Bigger bursaries and scholarships to attract more top graduates into chemistry teaching

17 October 2013

The Government has today announced prestigious new scholarships and bursaries to attract more high-quality graduates into teaching chemistry, led by the Royal Society of Chemistry. 

Schools Minister David Laws said more scholarships and bursaries would be available to help recruit the most talented graduates with the potential to be brilliant teachers in key subjects. This would help raise standards in schools and ensure all children were given a good education.

This year up to 180 scholarships are available to the most talented trainee chemistry teachers - an increase from 130 scholarships last year. They are worth 25,000 - an increase of 5,000 from last year.

There will also be bursaries available to top chemistry graduates applying to train as chemistry teachers. 

The Royal Society of Chemistry offers additional benefits to successful scholars. This includes RSC membership and access to national and regional support networks, including mentoring. 

The Government introduced scholarships in 2011. Since then, 425 high-quality graduates in maths, physics, chemistry and computing have been attracted to teaching through the scheme. A further 680 teacher training scholarships will be available for trainees starting in 2014/15. 

The following change to chemistry scholarships is being introduced for 2014/15:

  • Scholarships for graduates training to teach chemistry with a 2:1 or better will increase from 20,000 to 25,000. The scholarship is paid instead of the standard bursary.    

The following chemistry bursaries will continue at the same level as in 2013/14:

  • Graduates training to teach chemistry with a first will continue to receive bursaries worth 20,000.
  • Graduates training to teach chemistry with a 2:1 will continue to receive 15,000, while those with a 2:2 will continue to receive 12,000.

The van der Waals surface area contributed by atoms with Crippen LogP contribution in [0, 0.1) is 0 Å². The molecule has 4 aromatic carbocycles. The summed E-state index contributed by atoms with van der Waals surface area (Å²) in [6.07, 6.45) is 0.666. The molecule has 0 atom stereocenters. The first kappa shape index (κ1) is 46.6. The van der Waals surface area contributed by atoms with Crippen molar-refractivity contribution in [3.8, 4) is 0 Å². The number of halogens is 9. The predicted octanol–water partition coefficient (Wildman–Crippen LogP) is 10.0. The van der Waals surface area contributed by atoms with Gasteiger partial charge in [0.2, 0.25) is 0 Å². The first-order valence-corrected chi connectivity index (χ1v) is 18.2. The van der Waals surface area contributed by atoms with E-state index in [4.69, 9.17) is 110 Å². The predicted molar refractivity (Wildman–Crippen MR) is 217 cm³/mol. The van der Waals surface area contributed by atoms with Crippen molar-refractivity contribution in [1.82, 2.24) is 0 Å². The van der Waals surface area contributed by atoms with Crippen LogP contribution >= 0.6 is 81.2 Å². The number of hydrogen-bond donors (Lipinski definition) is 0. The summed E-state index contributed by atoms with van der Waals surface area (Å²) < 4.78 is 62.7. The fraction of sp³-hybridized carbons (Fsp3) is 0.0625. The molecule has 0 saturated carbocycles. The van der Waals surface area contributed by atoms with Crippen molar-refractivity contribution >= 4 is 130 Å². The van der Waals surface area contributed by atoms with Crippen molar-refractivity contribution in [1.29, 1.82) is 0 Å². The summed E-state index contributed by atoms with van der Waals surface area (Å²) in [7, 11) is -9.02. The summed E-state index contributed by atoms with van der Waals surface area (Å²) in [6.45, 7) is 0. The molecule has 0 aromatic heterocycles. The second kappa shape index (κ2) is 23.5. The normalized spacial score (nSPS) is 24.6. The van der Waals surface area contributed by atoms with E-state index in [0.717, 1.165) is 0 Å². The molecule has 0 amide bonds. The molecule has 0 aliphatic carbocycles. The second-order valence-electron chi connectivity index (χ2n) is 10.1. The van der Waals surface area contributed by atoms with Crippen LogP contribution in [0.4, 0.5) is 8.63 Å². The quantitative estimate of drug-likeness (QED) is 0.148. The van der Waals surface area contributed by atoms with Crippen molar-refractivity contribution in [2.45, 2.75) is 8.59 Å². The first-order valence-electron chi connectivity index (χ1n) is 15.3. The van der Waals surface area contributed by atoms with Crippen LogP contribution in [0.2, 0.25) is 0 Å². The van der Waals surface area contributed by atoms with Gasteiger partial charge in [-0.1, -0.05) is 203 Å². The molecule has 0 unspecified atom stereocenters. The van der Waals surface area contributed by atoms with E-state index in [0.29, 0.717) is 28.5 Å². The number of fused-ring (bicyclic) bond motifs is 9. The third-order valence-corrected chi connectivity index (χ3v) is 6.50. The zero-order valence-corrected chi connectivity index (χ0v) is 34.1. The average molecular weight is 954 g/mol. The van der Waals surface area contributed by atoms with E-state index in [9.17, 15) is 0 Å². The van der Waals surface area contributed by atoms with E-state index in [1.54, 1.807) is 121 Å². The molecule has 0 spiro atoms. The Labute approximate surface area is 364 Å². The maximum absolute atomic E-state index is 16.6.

David Laws said: "We want to recruit the most talented graduates with the potential to be brilliant teachers in key subjects. The expansion of the scholarships and bursaries schemes will help us to attract these graduates into teaching - ensuring that all children get the education they deserve."  

Dr Robert Parker, Chief Executive of the Royal Society of Chemistry, said: "The scholarships we awarded last year have been a great success, with excellent feedback from the trainees on the learning and confidence they have gained as chemistry teachers, and the support they have received through the scheme.

"The Royal Society of Chemistry is committed to ensuring that students get the best chemistry education. To achieve this, we need to increase the number of chemistry-qualified teachers who teach the subject, who can engage and inspire students with their enthusiasm and confidence in their subject. 

"To ensure we have the scientists we will need in the future - to deliver excellent research that will drive growth and solve challenges from energy and climate change to new healthcare solutions - we need to start with inspirational teaching. Many of today's great scientists will tell you that they were inspired by a science teacher at school.

"But the best chemistry teachers aren't just vital for providing the next generation of chemical scientists. We need scientifically literate young people in all walks of life to increase Britain's industrial and commercial competitiveness in the global market."  

Charlie Taylor, chief executive of the National College for Teaching and Leadership, said: "Teaching is a great career - and it is essential that we recruit brilliant graduates to teach the future generation of leading mathematicians, scientists, designers and linguists. 

"Scholarships and bursaries will help recruit the best, and I am delighted we are expanding these excellent awards, giving more top graduates the opportunity to become teachers."

Related Link

RSC Teacher Training Scholarships

25,000 scholarship to become a chemistry teacher

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